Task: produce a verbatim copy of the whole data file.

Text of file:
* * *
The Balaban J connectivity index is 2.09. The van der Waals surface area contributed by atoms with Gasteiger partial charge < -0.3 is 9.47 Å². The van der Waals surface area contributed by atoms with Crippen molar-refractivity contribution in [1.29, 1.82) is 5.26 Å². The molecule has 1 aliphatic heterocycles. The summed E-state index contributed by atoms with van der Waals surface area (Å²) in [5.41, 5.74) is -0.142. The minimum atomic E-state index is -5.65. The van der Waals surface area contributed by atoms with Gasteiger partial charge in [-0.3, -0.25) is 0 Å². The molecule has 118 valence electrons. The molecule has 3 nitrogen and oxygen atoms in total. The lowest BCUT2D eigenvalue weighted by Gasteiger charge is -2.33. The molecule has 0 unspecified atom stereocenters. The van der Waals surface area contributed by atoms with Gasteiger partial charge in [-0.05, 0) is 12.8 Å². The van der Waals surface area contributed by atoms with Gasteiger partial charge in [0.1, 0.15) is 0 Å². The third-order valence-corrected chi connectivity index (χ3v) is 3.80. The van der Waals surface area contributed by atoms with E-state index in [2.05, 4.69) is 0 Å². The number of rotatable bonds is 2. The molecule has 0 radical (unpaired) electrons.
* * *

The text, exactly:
The Balaban J connectivity index is 2.09. The van der Waals surface area contributed by atoms with Gasteiger partial charge < -0.3 is 9.47 Å². The van der Waals surface area contributed by atoms with Crippen molar-refractivity contribution in [1.29, 1.82) is 5.26 Å². The molecule has 1 aliphatic heterocycles. The summed E-state index contributed by atoms with van der Waals surface area (Å²) in [5.41, 5.74) is -0.142. The minimum atomic E-state index is -5.65. The van der Waals surface area contributed by atoms with Gasteiger partial charge in [-0.3, -0.25) is 0 Å². The molecule has 118 valence electrons. The molecule has 3 nitrogen and oxygen atoms in total. The lowest BCUT2D eigenvalue weighted by Gasteiger charge is -2.33. The molecule has 0 unspecified atom stereocenters. The van der Waals surface area contributed by atoms with Gasteiger partial charge in [-0.05, 0) is 12.8 Å². The van der Waals surface area contributed by atoms with Gasteiger partial charge in [0.1, 0.15) is 0 Å². The third-order valence-corrected chi connectivity index (χ3v) is 3.80. The van der Waals surface area contributed by atoms with E-state index in [2.05, 4.69) is 0 Å². The number of rotatable bonds is 2. The molecule has 0 radical (unpaired) electrons.